China’s consumer spending isn’t roaring back to pre-pandemic levels yet


A woman waits on her bicycle to cross an intersection outside a new shopping mall in Beijing, China, on Sept. 13, 2023.

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BEIJING — China’s consumer spending still isn’t growing as fast as it did before the pandemic, analysts said.

Retail sales for the Sept. 29 to Oct. 5 holiday period rose by 9% from a year ago, according to state media reports of Ministry of Commerce data. The figures did not include Oct. 6, the final and eighth day of the Golden Week holiday.

While that marked a pickup in pace from August, the multi-year trend in retail sales indicates less than 3% growth a year since the start of the pandemic, according to estimates from Christine Peng, head of Greater China consumer sector at UBS.

“What we are saying is there is a recovery but it’s going to be gradual,” she told CNBC in a phone interview Tuesday. “Nowadays the consumption growth is still way below the pre-Covid level.”

China’s retail sales fell by 0.2% in 2022, according to official figures. Retail sales had grown by 8% in 2019.

Consumers have started to spend more money, but they still maintain a cautious attitude when it comes to how they are spending the money.

UBS expects consumption growth to pick up to 5% or 6% toward the end of 2024, Peng said, noting there’s “no way” retail sales can go back to 9% in the near future due to low consumer confidence.

She also pointed to the impact of the property slump — since much of household wealth is in real estate — and a decline in government spending due to local debt troubles. Consumers remain uncertain about future income amid government regulatory tightening, she noted.

“Consumers have started to spend more money, but they still maintain a cautious attitude when it comes to how they are spending the money,” Peng said.

The long Chinese Golden Week holiday that ended last week saw domestic tourism rebound to around pre-pandemic levels. Overseas travel had yet to fully recover to 2019 levels.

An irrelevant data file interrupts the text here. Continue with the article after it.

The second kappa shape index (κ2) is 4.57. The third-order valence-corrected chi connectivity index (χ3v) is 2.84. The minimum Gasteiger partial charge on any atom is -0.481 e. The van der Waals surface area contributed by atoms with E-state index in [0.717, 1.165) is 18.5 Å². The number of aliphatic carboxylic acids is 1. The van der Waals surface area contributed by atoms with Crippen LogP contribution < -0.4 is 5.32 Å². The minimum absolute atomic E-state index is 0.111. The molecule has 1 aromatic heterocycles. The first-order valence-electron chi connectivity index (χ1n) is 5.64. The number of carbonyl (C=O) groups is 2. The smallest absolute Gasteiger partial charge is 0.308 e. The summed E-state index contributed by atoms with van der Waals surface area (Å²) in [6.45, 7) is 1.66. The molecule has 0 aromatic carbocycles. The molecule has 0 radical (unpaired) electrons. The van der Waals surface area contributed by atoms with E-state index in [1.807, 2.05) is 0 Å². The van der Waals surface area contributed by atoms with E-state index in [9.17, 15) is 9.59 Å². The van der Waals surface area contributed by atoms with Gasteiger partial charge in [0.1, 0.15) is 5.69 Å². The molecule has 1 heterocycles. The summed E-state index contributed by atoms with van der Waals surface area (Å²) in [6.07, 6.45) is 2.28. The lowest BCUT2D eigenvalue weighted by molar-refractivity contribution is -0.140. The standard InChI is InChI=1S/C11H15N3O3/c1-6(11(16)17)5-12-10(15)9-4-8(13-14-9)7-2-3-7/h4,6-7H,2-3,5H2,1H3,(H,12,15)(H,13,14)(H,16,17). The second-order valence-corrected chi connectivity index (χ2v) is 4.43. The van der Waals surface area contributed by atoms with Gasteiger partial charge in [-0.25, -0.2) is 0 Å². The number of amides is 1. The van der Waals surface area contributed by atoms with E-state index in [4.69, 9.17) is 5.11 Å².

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Economic uncertainty contributed to Chinese residents’ preference to travel domestically, said Imke Wouters, partner at consulting firm Oliver Wyman. The firm surveyed more than 3,800 affluent Chinese consumers in September and found the “casual luxury shopper” was more cautious due to the economy.

However, Wouters said that when affluent consumers traveled domestically, a significant number chose Hainan. The tropical province is known for its duty-free shopping malls and natural scenery.

During the latest holiday, tourist visits to Hainan went up by 15% versus the peak year of 2021, Wouters pointed out.

China has sought in the last few years to build up Hainan as a duty-free shopping center. Prior to the pandemic, many Chinese had traveled to Europe and other countries to buy luxury goods.

Chinese luxury spending at home and abroad in September was about 80% what it was in 2019, up from the 70% to 75% recovery seen in August, according to HSBC, citing Global Blue data for duty-free shopping.

In the Asia-Pacific region, Chinese spending on luxury goods has already recovered to 2019 levels, the report said. But in continental Europe such spending is only about half of where it was prior to the pandemic, HSBC said.

In contrast, tourists from the U.S. and Middle East are spending about 250% more on luxury goods in Europe than they did prior to the pandemic, the report said.

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Consumer spending has lagged China’s overall economic growth since the pandemic started in early 2020. The country ended its stringent Covid-19 restrictions in late 2022, but the economy’s initial recovery has slowed amid a real estate market decline and a drop in exports.

More recently, different parts of the vast economy have started to show a pickup in growth.

“Some casual dining restaurant chain[s] have been telling us that same-store sales [have] recovered to 90% of the 2019 level,” Peng said. She said that’s “a pretty meaningful acceleration” compared to the summer, when same-store sales were 70% to 80% of the 2019 level.

Peng said retailers selling toys and groceries have seen sales per store recover to 90% of the 2019 level, while sportswear brands saw about 20% to 30% sales growth versus the holiday last year.

Appliances and furniture sales were more muted, as were sales of premium products such as baijiu, Peng added. “Consumer spending has come back, but some of the categories that get exposure to corporate spending is not returning to the pre-Covid 2019 level.”

China is set to report September retail sales on Oct. 18, along with third-quarter GDP.


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